Array panel tested in GTRI anechoic chamber

Modular Open Architecture Enables Low-Cost Adaptive Radar Applications


Digitally-reconfigurable modular hardware and software building blocks designed to work together are key components of GTRI’s Software-Defined Configurable RF Array (COBRA) initiative, which is intended to facilitate rapid development of low-cost phased-array radar systems for ground, airborne, spaceborne, electronic warfare, communication, and other applications.

The individual modular components are designed to be easily reconfigurable, with switches that permit changes in such parameters as output polarization, output power, phase, and timing, allowing them to be combined to meet the challenges of a broad range of missions, domains, and threats. Beyond reducing design costs and accelerating the development of new systems, the reconfigurability can help accelerate response to changes in the contested – and congested – electromagnetic spectrum.

Pattern testing of a radiator panel
Researchers set up connectors on a radiator panel to be used in pattern testing in the GTRI anechoic chamber. (Credit: Sean McNeil, GTRI)


“We are creating an open architecture that can be developed one time and then quickly provide new variants that can target a variety of other applications,” said Philip Brady, a GTRI principal research engineer working on the program. “The more reconfigurable we can make this radar, the more effective it can be in a contested spectrum where we can quickly make adjustments to which adversaries may not be able to adapt.”

Taking advantage of commercial off-the-shelf (COTS) components and software that can easily be ported from one application to another helps hold down costs and allow radar developers to build on an open, modular foundation that can serve multiple sets of system requirements.

“We don’t want to have to redesign from scratch every time we have a new application,” Brady said. “Wherever possible in the design of each of these blocks, we make them as reconfigurable as possible. Our objective is to build as few of these blocks as possible and to connect them together to an architecture that is easily modular.”

Performing control testing on a digital subarry
A GTRI researcher performs control testing on a digital subarray assembly board. (Credit: Sean McNeil, GTRI)


COBRA focuses on the RF portion of radar systems, including mission-tailored antenna arrays and common RF electronics behind them that convert analog signals to digital signals for analysis using open and programmable back-end systems. GTRI researchers plan to use their modular approach to create radar systems that operate in L Band, C Band, and S Band frequencies – and above.

“The packaging of these components together is often the limiting factor involved,” Brady said. “As you get into higher and higher frequencies, the wavelength gets smaller and smaller, and packaging the electronics required for the array gets more challenging.” The tighter packaging also requires additional thermal control addressed through heat sinks and liquid cooling.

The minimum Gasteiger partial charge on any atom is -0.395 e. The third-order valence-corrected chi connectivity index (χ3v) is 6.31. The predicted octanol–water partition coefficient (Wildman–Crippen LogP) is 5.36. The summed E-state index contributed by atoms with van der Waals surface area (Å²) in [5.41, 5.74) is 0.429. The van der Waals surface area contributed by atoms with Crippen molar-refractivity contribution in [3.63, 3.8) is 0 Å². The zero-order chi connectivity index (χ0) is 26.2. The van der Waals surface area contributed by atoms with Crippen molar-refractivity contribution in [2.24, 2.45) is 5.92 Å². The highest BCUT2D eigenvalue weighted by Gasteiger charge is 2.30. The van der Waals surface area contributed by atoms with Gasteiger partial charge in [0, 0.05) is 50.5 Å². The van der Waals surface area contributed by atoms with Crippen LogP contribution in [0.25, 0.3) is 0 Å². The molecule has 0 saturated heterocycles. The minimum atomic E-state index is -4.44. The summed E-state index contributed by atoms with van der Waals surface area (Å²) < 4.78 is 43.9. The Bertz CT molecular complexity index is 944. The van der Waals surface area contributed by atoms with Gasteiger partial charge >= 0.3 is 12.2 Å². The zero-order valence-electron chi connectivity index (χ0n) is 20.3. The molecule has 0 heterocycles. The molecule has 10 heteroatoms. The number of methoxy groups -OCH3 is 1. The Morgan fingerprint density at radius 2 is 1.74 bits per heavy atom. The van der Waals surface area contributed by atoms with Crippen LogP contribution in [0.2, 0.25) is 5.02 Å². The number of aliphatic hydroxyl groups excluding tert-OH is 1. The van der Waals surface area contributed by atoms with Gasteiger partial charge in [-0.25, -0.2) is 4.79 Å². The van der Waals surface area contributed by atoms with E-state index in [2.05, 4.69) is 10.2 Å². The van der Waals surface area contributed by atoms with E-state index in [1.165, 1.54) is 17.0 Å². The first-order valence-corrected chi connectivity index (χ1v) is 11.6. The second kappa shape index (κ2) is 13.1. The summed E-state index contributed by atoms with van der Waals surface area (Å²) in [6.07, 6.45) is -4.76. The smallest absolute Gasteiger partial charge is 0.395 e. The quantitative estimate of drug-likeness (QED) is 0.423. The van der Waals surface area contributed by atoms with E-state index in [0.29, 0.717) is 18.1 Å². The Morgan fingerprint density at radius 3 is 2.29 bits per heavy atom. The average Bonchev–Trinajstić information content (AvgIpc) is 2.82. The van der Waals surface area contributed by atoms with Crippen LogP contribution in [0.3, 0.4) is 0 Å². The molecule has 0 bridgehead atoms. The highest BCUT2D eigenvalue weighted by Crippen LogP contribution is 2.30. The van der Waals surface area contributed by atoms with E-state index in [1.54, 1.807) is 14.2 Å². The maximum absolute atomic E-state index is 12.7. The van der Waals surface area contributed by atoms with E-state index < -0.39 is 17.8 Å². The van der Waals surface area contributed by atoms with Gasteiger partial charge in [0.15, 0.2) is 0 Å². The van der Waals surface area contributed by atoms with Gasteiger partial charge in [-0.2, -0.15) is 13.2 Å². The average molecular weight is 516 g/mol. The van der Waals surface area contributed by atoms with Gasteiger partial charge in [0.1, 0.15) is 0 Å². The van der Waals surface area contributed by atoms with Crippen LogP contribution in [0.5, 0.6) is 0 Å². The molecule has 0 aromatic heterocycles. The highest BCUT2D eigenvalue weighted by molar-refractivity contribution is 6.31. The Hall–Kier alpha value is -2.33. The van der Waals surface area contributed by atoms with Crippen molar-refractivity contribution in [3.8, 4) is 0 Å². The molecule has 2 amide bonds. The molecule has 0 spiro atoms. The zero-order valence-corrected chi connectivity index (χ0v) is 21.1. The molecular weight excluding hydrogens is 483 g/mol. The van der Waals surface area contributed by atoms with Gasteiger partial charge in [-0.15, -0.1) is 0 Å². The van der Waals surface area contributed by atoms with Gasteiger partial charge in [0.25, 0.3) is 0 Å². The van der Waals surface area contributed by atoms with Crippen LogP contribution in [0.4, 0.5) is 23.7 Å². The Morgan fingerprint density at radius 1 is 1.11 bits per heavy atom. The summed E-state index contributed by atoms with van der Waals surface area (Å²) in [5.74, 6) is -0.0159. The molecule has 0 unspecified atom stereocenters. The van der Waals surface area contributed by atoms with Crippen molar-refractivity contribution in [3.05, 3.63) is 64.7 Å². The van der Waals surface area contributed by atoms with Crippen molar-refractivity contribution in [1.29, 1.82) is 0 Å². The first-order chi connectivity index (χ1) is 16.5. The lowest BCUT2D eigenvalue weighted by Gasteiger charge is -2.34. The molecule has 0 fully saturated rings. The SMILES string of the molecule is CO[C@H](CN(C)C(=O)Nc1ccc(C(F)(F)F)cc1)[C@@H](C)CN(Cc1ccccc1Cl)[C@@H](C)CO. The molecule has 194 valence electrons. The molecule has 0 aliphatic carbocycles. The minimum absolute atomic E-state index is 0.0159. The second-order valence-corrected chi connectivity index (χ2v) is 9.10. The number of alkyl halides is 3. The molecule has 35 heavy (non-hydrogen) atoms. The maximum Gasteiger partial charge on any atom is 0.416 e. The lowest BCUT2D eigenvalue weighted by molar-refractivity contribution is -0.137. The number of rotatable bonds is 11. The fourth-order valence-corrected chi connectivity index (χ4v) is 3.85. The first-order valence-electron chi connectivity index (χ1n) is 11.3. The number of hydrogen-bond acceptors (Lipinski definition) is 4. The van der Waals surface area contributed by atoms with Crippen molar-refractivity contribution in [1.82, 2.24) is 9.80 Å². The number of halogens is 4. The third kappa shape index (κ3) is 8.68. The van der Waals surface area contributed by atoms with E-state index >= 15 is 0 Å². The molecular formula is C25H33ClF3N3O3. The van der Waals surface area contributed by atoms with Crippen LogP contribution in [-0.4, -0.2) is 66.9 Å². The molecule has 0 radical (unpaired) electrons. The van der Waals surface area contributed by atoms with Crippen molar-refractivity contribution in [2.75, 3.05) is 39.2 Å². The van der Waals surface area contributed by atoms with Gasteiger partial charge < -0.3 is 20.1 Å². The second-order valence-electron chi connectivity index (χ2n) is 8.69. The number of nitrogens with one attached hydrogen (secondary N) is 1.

Beyond the hardware, GTRI is developing modular software blocks designed to be ported to different architectures for reuse. With both hardware and software designed with a modular approach, the COBRA strategy can facilitate quick technology refreshes for Department of Defense systems.

Antenna radiator pattern being tested in GTRI's anechoic chamber
Researchers mount an antenna radiator panel to a pedestal in GTRI's anechoic chamber for pattern testing. (Credit: Sean McNeil, GTRI)


“The timelines are much shorter than typical technology refreshes, and the capability development is much less costly,” Brady said. “The intent is to invest the resources up-front to develop the architecture, then have third parties develop the modes, variants and component blocks that allow a new capability to be created without having to develop an entirely new architecture.”

GTRI researchers recently developed a 64-element software-defined RF array designed to enable new capabilities in the test and evaluation, electronic warfare, and radar communities. As part of the project they designed and tested an 8-channel multi-polarization transmit-receive module assembly with an analog beamformer and an up-down converter connected to a single RF System on a Chip (RFSoC) board.

In addition, they separately implemented digital beamforming (DBF) firmware and an arbitrary waveform generator on an RFSoC to enable DBF in one dimension for an array. The third year of the program, which is supported by GTRI’s independent research and development (IRAD) initiative, is continuing the work with digital sub-array boards in the prototyping stages.

The reconfigurable nature of the architecture will make it amenable to transitioning into future cognitive radar controlled by artificial intelligence and machine learning technologies, Brady said.

“This is a future-looking application that will make it an effective prototyping testbed for cognitive radars of the future,” he said. “The more types of sensors we can give it, the more effective it will be.”

Writer: John Toon
Photos: Sean McNeil, GTRI
GTRI Communications
Georgia Tech Research Institute
Atlanta, Georgia USA

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The Georgia Tech Research Institute (GTRI) is the nonprofit, applied research division of the Georgia Institute of Technology (Georgia Tech). Founded in 1934 as the Engineering Experiment Station, GTRI has grown to more than 2,800 employees supporting eight laboratories in over 20 locations around the country and performing more than $700 million of problem-solving research annually for government and industry. GTRI's renowned researchers combine science, engineering, economics, policy, and technical expertise to solve complex problems for the U.S. federal government, state, and industry.

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